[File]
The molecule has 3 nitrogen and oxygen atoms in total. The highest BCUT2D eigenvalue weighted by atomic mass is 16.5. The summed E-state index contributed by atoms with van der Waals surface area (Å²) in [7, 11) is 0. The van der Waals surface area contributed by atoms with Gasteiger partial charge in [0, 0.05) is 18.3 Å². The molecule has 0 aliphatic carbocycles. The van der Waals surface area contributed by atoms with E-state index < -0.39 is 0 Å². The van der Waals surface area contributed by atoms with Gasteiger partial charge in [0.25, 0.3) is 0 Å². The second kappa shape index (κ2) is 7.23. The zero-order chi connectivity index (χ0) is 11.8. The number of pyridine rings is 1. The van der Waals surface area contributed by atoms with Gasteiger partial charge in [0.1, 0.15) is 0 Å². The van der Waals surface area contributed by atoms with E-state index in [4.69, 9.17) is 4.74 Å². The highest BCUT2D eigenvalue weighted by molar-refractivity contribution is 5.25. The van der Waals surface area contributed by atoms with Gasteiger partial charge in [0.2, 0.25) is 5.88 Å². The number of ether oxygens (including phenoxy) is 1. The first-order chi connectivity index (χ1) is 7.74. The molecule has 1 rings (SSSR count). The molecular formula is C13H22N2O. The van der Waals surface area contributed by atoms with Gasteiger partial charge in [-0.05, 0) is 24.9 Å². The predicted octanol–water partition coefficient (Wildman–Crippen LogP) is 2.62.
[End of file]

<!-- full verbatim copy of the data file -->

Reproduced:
The molecule has 3 nitrogen and oxygen atoms in total. The highest BCUT2D eigenvalue weighted by atomic mass is 16.5. The summed E-state index contributed by atoms with van der Waals surface area (Å²) in [7, 11) is 0. The van der Waals surface area contributed by atoms with Gasteiger partial charge in [0, 0.05) is 18.3 Å². The molecule has 0 aliphatic carbocycles. The van der Waals surface area contributed by atoms with E-state index < -0.39 is 0 Å². The van der Waals surface area contributed by atoms with Gasteiger partial charge in [0.25, 0.3) is 0 Å². The second kappa shape index (κ2) is 7.23. The zero-order chi connectivity index (χ0) is 11.8. The number of pyridine rings is 1. The van der Waals surface area contributed by atoms with Gasteiger partial charge in [0.1, 0.15) is 0 Å². The van der Waals surface area contributed by atoms with E-state index in [4.69, 9.17) is 4.74 Å². The highest BCUT2D eigenvalue weighted by molar-refractivity contribution is 5.25. The van der Waals surface area contributed by atoms with Gasteiger partial charge in [0.2, 0.25) is 5.88 Å². The number of ether oxygens (including phenoxy) is 1. The first-order chi connectivity index (χ1) is 7.74. The molecule has 1 rings (SSSR count). The molecular formula is C13H22N2O. The van der Waals surface area contributed by atoms with Gasteiger partial charge in [-0.05, 0) is 24.9 Å². The predicted octanol–water partition coefficient (Wildman–Crippen LogP) is 2.62.